Why California Added Oklahoma to Its Travel Ban
By Steve Rubenstein
California-funded travel to Oklahoma has been banned, starting June 22, because of a new Oklahoma law that allows adoption agencies to deny placement services to same-sex parents, state officials announced Friday.
"California taxpayers are taking a stand against bigotry," Attorney General Xavier Becerra said in announcing the travel ban. "California will not use state resources to support states that pass discriminatory laws."
A California law passed last year prohibits state-sponsored travel to states with laws that allow discrimination based on sexual or gender orientation. Seven other states are already on the ban list: Alabama, Kansas, Kentucky, Mississippi, North Carolina, South Dakota and Texas.
"Our taxpayer dollars do not fund bigotry," Becerra said. "No exceptions."
In Oklahoma City, an official with the Oklahoma City Convention and Visitors Bureau said she is unaware of any cancellations in visitor bookings because of the dispute, but that it could be too soon to tell.
"I've not seen an effect," said Sandy Price, vice president of tourism sales. "I'd hate for there to be a downturn because of this."
Cynthia Reid, vice president of the Greater Oklahoma City Chamber of Commerce, said her chamber and its members had fought against the adoption law.
"We opposed the legislation, as we oppose all discriminatory legislation," she said. "One of the reasons we opposed it is for this reason (the California ban) right here."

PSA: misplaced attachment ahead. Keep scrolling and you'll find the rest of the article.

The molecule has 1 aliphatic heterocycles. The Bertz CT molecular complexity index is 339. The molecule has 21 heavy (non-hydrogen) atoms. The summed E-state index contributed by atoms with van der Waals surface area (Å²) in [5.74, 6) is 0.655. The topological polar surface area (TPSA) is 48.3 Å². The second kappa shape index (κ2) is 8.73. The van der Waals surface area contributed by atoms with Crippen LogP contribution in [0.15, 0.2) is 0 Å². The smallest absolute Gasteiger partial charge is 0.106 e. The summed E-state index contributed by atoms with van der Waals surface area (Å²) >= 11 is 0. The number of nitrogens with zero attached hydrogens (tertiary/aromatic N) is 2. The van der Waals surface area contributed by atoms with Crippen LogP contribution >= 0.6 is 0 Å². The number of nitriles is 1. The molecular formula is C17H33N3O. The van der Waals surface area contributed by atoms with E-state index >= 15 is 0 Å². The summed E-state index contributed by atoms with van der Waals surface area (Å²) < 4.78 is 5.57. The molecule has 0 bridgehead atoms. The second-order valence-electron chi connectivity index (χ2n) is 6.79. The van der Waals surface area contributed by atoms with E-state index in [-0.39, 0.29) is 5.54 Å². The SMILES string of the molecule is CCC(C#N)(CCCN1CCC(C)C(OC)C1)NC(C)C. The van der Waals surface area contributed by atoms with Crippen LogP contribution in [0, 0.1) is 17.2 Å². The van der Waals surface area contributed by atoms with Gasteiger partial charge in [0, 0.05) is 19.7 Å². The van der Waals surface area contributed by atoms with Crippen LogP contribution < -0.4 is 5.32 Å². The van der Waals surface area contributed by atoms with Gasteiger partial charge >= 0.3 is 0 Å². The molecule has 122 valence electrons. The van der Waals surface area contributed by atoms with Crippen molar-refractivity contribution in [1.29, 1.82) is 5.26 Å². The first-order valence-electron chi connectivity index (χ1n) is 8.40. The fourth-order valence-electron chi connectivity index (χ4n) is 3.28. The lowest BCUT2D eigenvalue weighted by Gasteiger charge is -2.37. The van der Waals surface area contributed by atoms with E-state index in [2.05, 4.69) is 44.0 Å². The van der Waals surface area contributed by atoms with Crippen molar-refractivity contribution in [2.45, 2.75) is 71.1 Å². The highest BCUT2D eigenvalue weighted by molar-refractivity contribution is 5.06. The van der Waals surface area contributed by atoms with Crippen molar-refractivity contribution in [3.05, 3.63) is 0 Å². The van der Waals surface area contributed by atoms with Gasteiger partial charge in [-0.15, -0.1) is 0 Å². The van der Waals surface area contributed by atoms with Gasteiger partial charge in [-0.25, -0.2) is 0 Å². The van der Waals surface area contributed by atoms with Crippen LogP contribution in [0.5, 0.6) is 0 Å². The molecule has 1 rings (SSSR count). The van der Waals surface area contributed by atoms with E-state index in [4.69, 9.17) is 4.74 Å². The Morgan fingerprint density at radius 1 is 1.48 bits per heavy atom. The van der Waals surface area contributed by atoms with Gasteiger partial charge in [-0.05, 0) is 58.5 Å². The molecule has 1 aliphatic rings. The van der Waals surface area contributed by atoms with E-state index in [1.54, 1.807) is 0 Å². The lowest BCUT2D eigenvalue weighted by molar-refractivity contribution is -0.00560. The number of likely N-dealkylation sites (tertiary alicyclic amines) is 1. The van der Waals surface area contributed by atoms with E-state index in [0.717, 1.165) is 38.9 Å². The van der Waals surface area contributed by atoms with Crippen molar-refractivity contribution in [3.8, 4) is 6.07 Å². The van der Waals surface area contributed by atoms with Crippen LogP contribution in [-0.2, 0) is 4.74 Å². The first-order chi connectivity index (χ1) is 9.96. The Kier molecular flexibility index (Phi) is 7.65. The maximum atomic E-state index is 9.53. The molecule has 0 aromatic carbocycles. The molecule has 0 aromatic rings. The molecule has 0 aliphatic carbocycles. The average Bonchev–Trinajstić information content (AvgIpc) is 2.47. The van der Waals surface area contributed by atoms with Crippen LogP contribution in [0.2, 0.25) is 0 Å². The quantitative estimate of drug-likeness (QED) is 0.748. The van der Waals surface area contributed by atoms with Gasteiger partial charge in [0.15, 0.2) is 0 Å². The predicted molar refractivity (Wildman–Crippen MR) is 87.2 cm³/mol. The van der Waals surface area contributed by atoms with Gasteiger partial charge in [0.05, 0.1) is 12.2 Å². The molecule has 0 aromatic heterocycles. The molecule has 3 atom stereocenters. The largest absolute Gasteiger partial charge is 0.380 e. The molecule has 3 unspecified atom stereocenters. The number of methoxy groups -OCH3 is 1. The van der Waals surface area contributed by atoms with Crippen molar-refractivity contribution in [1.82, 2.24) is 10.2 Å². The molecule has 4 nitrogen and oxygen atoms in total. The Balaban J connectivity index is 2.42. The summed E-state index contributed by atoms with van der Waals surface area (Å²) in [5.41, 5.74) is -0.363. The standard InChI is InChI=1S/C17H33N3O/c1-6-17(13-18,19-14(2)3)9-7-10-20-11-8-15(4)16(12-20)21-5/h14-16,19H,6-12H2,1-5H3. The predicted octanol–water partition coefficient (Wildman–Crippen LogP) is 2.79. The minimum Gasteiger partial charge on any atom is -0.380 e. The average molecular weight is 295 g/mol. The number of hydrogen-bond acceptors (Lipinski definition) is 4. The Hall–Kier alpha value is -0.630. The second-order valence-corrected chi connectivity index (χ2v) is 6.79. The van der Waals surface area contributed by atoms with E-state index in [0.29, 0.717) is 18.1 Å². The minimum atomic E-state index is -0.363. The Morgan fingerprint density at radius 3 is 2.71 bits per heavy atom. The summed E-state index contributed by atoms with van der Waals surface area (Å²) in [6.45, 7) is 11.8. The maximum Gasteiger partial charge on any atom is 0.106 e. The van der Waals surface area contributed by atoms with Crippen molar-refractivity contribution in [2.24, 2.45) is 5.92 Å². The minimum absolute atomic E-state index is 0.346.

The California ban could have a "marginal impact on any (Oklahoma) conference involving California state employees," she said, adding that the chamber "hasn't done a full assessment."
Chamber President Roy Williams said his group had asked the governor not to sign the bill, without success, and that he was hopeful the courts would overturn it.
Last month, Oklahoma's governor signed the fiercely debated bill, opposed by gay rights groups and many businesses, that also allows private agencies to refuse to place LGBT foster children in homes.
"Every child deserves a loving, supportive family, and it's neither pro-child, nor pro-family, for Oklahoma to deny them one," said Rick Zbur, the executive director of Equality California, a gay civil rights organization based in Los Angeles. "California taxpayers won't subsidize Oklahoma's -- or any state's -- discriminatory policies."
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